Ancient Maya Period Ending Rites

Calendar dates that warranted the “planting” of a monument

Lord Smoke Shell, 15th Ruler of Copan. Stela N (Front)

Period endings in the long count were the greatest of ritual occasions for Classic-era Maya kings. Nearly all of the stone stelae at sites such as Copan, Tikal, and Yaxchilan were meant to commemorate these days and, most especially, the ceremonies that the rulers oversaw in their celebration: casting incense, drilling fire, sacrificing war captives, as well as in a rite called ‘the binding of stones.’ One of the principal duties of Maya kings… was to tend to time, ensuring its good health as yet another manifestation of k’ub, the sacred order of things. — David Stuart, Author, The Order of Days: Unlocking the Secrets of the Ancient Maya.

Like everything else in the Maya world, certain time periods were deified and personalized. Periods of 5, 10, 13, 20 years and more were perceived as gods who carried them—and their characteristics— on their backs with a neck strap or tumpline. At the end of a period, for instance a year, the god set his “burden” down and the next god in line picked it up in an endless repetition of cycles—determined by the movements of planets and stars.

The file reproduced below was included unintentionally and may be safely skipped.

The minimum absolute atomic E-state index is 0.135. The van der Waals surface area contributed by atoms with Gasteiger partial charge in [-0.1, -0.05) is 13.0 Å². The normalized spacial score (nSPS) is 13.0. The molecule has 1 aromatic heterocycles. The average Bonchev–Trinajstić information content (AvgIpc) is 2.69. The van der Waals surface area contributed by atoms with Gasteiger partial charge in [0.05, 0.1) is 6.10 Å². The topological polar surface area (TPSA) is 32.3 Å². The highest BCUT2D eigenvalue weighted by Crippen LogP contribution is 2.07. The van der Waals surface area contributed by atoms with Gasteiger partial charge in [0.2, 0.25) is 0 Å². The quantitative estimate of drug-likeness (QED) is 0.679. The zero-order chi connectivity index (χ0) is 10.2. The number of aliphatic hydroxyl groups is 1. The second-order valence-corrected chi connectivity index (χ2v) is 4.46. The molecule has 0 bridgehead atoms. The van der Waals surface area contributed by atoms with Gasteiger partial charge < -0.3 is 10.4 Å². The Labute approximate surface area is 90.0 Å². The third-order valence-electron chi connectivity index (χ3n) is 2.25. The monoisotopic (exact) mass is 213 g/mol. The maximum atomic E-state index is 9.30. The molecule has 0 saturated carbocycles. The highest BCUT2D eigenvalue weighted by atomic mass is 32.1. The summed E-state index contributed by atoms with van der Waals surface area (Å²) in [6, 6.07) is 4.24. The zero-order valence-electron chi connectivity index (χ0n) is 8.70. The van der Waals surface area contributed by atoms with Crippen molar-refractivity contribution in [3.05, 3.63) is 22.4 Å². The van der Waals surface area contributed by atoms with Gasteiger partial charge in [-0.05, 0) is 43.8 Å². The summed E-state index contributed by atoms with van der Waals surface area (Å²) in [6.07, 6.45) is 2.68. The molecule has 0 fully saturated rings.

The Maya had two interrelated calendars, one “sacred,” and the other a “Long Count” based on the zero date of the world being created—September 8, 3114 BCE in our calendar. Period Endings were always counted by years from that date, and the ancients referred to the setting up of stelae as “seatings,” similar to the seating of a king on a throne. The Period Ending rites celebrated rebirth and renewal by the erection of monuments, just as the hearthstones were set in the cosmos by the creator gods. 

It was not assumed that the world would continue. Any one of the period-carrying gods could decide not to assume the burden set down by the previous god, and that would be the end of the world. To express gratitude to the outgoing deity and encourage the next one to assume his burden, the ceremonies associated with period endings were elaborate, involving bloodletting, ecstatic dancing, shapeshifting and the ritual burning of sacred objects. By providing heat and light, reflections of strength and vitality, the stone monuments were endowed with life. These were huge events for the entire population throughout the Maya area. The Spanish chronicles mention one New Year festival where more than 15,000 people came to one location from as far away as 90 miles.